So what causes postpartum rage and irritability? No one knows for sure, but my guess is that it’s a combination of things. Sleep deprivation? Check. Baby needing constant attention and parent not getting breaks? Check. Hormone fluctuations? Check. The sound of a crying baby (which, by the way, is used as a torture device because of the adverse effect it has on us as humans)? CHECK CHECK CHECK. If we have a history of depression or anxiety, we’re more at risk for experiencing this symptom. Anxiety in particular seems to have a link. Many people manage their mild/moderate symptoms of anxiety by trying to remain in control of as many things as possible. As anyone who has children knows, control is not always hardly ever a possibility, which can amp up that anxiety and subsequent irritability and anger.
It may be best explained by thinking of ourselves as batteries. When those batteries are constantly drawn on and depleted, without being “recharged”, our energy to handle stress is completed gone. We have fallen out of what we call our “resiliency zone”. There is no space for handling that dirty floor, the partner who comes home late, the baby who is crying YET AGAIN.
So what do we do?
Anger in and of itself is not a “bad” emotion. It’s simply an emotion. Sometimes it’s good to be angry, and that emotion can serve us well. For example, when you’re being treated unfairly. But sometimes those angry feelings can overwhelm us, make us feel out of control, and prevent us from functioning.
Thankfully, there are a lot of coping methods that can decrease, or at least help us manage those feelings of irritability and rage.
– Mindfulness practice – mindfulness is a practice of focusing one’s state on the present moment and sensations. There are SO many amazing resources out there. But here is one quick exercise to use when feeling that anger (and throughout the day).
o Do a body scan- Focus on the sensation going through the body. Focus on the heart beating faster, your breathing rate, and areas that feel tense or clenched.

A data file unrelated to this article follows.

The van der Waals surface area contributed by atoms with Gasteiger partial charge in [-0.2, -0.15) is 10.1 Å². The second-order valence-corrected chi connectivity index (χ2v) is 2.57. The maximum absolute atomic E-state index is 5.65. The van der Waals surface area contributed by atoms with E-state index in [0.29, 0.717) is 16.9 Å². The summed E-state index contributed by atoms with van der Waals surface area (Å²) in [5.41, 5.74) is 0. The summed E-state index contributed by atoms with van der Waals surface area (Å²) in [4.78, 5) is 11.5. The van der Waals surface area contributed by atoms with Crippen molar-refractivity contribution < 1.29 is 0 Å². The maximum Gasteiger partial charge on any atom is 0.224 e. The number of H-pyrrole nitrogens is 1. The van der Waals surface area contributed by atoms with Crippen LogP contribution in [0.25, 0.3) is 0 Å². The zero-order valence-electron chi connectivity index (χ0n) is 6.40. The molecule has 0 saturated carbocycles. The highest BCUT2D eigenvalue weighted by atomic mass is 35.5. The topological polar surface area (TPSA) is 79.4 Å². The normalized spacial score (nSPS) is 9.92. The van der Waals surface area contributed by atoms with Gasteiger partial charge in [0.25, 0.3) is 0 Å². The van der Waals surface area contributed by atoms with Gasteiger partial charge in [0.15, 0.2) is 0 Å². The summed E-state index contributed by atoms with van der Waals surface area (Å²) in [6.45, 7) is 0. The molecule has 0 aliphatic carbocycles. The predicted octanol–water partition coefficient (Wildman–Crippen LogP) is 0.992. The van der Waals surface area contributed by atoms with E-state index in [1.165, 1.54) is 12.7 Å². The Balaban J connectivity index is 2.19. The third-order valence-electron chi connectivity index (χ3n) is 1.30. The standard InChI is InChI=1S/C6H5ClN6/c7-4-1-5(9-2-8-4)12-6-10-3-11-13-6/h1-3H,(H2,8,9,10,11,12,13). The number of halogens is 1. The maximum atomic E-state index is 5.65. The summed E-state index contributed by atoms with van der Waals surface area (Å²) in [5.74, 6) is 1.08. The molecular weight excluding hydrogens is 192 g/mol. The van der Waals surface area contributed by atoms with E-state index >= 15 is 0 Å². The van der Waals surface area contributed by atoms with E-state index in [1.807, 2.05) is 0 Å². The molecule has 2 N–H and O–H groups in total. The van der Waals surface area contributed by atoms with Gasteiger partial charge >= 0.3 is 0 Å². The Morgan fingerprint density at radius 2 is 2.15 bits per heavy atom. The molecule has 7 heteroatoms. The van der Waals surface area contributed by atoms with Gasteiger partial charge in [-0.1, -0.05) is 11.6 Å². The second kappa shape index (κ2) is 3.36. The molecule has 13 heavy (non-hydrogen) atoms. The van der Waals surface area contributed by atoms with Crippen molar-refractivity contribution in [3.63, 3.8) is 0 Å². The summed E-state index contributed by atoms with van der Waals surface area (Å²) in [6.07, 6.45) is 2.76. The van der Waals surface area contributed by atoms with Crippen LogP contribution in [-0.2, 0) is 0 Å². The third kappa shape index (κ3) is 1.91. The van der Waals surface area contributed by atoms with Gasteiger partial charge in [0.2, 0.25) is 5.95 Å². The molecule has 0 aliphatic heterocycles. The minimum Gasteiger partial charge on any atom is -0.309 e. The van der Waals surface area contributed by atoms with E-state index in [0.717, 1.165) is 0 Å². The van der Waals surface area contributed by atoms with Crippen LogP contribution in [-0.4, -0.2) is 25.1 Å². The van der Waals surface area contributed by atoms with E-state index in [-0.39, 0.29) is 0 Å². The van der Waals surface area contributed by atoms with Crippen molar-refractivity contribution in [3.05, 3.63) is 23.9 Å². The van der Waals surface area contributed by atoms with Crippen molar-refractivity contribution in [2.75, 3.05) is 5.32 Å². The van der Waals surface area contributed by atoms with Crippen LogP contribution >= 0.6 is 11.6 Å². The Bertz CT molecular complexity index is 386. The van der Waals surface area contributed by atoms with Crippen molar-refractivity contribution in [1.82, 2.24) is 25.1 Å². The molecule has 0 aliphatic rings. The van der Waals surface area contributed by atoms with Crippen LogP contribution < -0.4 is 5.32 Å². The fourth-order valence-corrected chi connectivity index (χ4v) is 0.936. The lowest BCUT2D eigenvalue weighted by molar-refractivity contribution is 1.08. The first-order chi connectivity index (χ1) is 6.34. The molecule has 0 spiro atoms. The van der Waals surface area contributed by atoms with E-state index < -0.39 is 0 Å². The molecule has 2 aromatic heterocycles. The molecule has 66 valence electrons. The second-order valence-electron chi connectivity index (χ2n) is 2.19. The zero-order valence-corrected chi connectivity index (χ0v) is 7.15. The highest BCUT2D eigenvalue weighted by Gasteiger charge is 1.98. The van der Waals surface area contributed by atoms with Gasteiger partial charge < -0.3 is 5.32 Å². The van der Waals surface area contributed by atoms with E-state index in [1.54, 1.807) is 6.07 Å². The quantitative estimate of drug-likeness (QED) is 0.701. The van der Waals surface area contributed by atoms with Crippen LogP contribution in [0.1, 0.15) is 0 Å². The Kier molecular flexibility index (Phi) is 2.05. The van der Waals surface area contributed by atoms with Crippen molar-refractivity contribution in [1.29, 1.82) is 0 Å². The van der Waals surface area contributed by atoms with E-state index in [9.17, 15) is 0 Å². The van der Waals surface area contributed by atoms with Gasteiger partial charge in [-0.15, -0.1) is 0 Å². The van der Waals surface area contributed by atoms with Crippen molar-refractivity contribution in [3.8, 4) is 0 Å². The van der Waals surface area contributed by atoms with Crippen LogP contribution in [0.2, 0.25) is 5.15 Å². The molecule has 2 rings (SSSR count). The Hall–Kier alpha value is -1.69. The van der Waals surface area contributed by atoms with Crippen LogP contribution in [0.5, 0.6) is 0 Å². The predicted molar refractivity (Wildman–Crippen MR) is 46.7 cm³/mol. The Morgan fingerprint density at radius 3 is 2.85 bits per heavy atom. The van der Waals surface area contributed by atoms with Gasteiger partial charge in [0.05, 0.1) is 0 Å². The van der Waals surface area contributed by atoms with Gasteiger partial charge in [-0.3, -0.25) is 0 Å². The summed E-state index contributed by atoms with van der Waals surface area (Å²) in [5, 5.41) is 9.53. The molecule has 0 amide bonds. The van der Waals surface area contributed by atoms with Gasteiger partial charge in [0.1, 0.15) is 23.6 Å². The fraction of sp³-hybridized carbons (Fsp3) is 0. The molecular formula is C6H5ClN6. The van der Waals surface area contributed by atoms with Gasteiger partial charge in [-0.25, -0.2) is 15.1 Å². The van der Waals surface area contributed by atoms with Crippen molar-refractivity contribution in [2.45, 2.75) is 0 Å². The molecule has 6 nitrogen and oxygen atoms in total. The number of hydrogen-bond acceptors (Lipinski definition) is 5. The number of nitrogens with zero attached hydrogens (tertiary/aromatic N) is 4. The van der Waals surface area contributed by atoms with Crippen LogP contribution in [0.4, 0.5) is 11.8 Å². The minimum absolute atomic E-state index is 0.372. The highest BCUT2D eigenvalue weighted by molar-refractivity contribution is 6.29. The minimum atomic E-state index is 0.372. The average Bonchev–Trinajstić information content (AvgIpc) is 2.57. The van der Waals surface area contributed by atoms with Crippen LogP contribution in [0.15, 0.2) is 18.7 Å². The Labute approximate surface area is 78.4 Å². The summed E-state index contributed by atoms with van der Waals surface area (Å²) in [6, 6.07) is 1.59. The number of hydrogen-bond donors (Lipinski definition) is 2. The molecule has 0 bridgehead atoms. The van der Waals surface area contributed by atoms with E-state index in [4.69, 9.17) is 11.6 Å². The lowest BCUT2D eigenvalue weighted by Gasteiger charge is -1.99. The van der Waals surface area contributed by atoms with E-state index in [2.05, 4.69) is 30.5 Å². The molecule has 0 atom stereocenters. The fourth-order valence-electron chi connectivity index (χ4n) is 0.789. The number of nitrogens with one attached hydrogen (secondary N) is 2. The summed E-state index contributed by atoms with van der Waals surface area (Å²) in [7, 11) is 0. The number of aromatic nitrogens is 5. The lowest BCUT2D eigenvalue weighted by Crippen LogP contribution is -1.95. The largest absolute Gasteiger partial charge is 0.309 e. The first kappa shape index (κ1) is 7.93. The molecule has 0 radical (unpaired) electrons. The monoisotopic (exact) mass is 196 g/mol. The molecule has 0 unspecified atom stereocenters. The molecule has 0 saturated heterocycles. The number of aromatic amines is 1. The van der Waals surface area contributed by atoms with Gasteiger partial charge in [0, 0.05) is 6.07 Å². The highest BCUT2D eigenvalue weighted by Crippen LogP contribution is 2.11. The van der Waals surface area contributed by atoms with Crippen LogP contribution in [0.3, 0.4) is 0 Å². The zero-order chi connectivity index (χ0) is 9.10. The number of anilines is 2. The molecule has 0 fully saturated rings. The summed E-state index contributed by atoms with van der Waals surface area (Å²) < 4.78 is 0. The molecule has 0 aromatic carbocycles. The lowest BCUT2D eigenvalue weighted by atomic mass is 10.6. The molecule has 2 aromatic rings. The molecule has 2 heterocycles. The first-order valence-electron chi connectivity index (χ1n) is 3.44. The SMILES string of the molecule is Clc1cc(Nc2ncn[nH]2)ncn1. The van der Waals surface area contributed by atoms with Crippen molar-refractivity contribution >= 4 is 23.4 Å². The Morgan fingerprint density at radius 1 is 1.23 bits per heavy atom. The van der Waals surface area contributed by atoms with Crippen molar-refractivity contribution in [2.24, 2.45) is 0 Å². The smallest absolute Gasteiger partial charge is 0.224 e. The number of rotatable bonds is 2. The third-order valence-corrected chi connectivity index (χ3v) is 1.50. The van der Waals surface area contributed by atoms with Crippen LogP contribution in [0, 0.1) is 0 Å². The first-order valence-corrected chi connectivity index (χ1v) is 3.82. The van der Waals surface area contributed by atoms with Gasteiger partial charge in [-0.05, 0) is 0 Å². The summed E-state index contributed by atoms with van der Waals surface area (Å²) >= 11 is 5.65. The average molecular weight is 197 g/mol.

o Breathe into the physical feelings. Take deep breaths if possible, or what we call diaphragm or belly breathing (in through the nose, out slowly through the mouth, with your belly rising).
o Watch your thoughts – just notice them, don’t judge them. Sometimes it helps to picture them on the side of a train, slowly passing through your field of vision.
o If you’re able, become the “observer of self”- pull yourself “out” of your body and imagine yourself floating above, looking down on yourself in the situation. What do you observe?
o Rescan your body- notice any differences?
– Scheduling in breaks– No one can do a job 24 hours a day, so why should we do that with our children? We need breaks to nurture the other parts of ourselves that existed before the baby. These breaks are vital to that “recharging the battery” that I talk about above. Without them, we become a recipe for burnout. Sometimes breaks can be in the moment, for example, if we’re having thoughts about hurting baby, actually putting baby down, even if she’s crying, in a safe spot and leaving the room to calm down. Sometimes breaks mean giving the baby to your partner, or to a trusted support and leaving for a few hours- even if that just means going to the grocery store without a child attached to you.
– Increase self-care– This can look like so many things, but can include
o exercise, even just a short walk or a yoga class,
o grabbing coffee with a friend, or going on a date with your partner while grandparents babysit.
o This can also mean taking a relaxing bath at the end of the day while partner is with baby,
o making space for a mindfulness or relaxation technique– these techniques will be most effective if you practice them throughout the day, not just when you’re feeling angry
o making sure to eat healthy (and eat regularly so that your blood sugar doesn’t drop), and drink lots of water
o making your doctor’s appointments, getting a massage, getting acupuncture, or going to your therapist
– Asking for help- Sometimes the symptoms are bad enough that you need professional help. This can include seeing a therapist who specializes in perinatal mood and anxiety disorders and/or talking to a psychiatrist or your doctor about starting a medication, like an SSRI such as Zoloft.
Have you experienced these symptoms before? Did anything help that I didn’t cover here? If so, tell us in the comments below!
Ariel Shumaker-Hammond is a therapist specializing in infertility and perinatal mental health.